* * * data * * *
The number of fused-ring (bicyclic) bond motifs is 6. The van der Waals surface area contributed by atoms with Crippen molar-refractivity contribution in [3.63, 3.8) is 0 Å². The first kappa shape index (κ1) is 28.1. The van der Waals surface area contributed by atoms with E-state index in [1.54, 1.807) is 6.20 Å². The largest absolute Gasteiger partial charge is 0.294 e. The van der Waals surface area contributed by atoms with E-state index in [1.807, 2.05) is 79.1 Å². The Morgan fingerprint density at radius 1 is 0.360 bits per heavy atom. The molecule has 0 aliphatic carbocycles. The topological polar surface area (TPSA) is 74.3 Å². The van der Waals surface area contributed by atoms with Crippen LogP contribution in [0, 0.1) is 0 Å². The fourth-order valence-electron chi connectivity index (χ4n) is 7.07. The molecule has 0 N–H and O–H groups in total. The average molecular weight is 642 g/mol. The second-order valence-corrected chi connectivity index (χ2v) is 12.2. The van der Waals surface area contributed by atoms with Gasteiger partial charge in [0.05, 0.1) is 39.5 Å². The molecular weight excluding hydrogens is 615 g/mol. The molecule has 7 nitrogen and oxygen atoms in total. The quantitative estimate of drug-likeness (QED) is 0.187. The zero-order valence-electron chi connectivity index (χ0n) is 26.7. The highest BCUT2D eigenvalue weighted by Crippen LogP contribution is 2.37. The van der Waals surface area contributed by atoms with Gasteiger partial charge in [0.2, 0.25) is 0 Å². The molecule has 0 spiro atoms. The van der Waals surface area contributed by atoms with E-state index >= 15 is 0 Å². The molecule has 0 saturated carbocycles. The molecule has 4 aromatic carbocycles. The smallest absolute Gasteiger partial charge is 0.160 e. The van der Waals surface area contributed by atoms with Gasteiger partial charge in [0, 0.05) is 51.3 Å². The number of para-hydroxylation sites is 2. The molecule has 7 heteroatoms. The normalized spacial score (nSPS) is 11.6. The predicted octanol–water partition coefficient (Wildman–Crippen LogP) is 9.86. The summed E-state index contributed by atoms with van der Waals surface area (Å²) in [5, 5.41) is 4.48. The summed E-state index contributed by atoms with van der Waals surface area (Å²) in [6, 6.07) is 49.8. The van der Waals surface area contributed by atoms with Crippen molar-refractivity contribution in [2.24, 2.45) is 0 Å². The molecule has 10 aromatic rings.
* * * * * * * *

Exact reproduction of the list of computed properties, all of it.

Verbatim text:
The number of fused-ring (bicyclic) bond motifs is 6. The van der Waals surface area contributed by atoms with Crippen molar-refractivity contribution in [3.63, 3.8) is 0 Å². The first kappa shape index (κ1) is 28.1. The van der Waals surface area contributed by atoms with E-state index in [1.54, 1.807) is 6.20 Å². The largest absolute Gasteiger partial charge is 0.294 e. The van der Waals surface area contributed by atoms with E-state index in [1.807, 2.05) is 79.1 Å². The Morgan fingerprint density at radius 1 is 0.360 bits per heavy atom. The molecule has 0 aliphatic carbocycles. The topological polar surface area (TPSA) is 74.3 Å². The van der Waals surface area contributed by atoms with Crippen LogP contribution in [0, 0.1) is 0 Å². The fourth-order valence-electron chi connectivity index (χ4n) is 7.07. The molecule has 0 N–H and O–H groups in total. The average molecular weight is 642 g/mol. The second-order valence-corrected chi connectivity index (χ2v) is 12.2. The van der Waals surface area contributed by atoms with Gasteiger partial charge in [0.05, 0.1) is 39.5 Å². The molecular weight excluding hydrogens is 615 g/mol. The molecule has 7 nitrogen and oxygen atoms in total. The quantitative estimate of drug-likeness (QED) is 0.187. The zero-order valence-electron chi connectivity index (χ0n) is 26.7. The highest BCUT2D eigenvalue weighted by Crippen LogP contribution is 2.37. The van der Waals surface area contributed by atoms with Gasteiger partial charge in [0.2, 0.25) is 0 Å². The molecule has 0 spiro atoms. The van der Waals surface area contributed by atoms with E-state index >= 15 is 0 Å². The molecule has 0 saturated carbocycles. The molecule has 4 aromatic carbocycles. The smallest absolute Gasteiger partial charge is 0.160 e. The van der Waals surface area contributed by atoms with Gasteiger partial charge in [0, 0.05) is 51.3 Å². The number of para-hydroxylation sites is 2. The molecule has 7 heteroatoms. The normalized spacial score (nSPS) is 11.6. The predicted octanol–water partition coefficient (Wildman–Crippen LogP) is 9.86. The summed E-state index contributed by atoms with van der Waals surface area (Å²) in [5, 5.41) is 4.48. The summed E-state index contributed by atoms with van der Waals surface area (Å²) in [6, 6.07) is 49.8. The van der Waals surface area contributed by atoms with Crippen molar-refractivity contribution in [2.24, 2.45) is 0 Å². The molecule has 10 aromatic rings.